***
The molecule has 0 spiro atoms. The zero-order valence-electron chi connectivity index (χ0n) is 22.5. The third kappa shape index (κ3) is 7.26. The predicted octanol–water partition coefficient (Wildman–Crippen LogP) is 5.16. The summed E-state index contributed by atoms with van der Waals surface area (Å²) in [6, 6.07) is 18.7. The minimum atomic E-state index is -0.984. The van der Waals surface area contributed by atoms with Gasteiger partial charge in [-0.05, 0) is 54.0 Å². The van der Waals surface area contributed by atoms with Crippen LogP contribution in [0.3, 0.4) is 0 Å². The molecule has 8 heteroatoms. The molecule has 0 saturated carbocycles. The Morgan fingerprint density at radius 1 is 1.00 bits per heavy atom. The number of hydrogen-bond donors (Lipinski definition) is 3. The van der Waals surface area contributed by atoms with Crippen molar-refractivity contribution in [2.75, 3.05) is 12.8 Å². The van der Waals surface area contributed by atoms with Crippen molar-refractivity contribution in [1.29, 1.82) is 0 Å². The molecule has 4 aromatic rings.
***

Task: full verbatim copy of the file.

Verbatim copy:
The molecule has 0 spiro atoms. The zero-order valence-electron chi connectivity index (χ0n) is 22.5. The third kappa shape index (κ3) is 7.26. The predicted octanol–water partition coefficient (Wildman–Crippen LogP) is 5.16. The summed E-state index contributed by atoms with van der Waals surface area (Å²) in [6, 6.07) is 18.7. The minimum atomic E-state index is -0.984. The van der Waals surface area contributed by atoms with Gasteiger partial charge in [-0.05, 0) is 54.0 Å². The van der Waals surface area contributed by atoms with Crippen LogP contribution in [0.3, 0.4) is 0 Å². The molecule has 8 heteroatoms. The molecule has 0 saturated carbocycles. The Morgan fingerprint density at radius 1 is 1.00 bits per heavy atom. The number of hydrogen-bond donors (Lipinski definition) is 3. The van der Waals surface area contributed by atoms with Crippen molar-refractivity contribution in [2.75, 3.05) is 12.8 Å². The van der Waals surface area contributed by atoms with Crippen molar-refractivity contribution in [1.29, 1.82) is 0 Å². The molecule has 4 aromatic rings.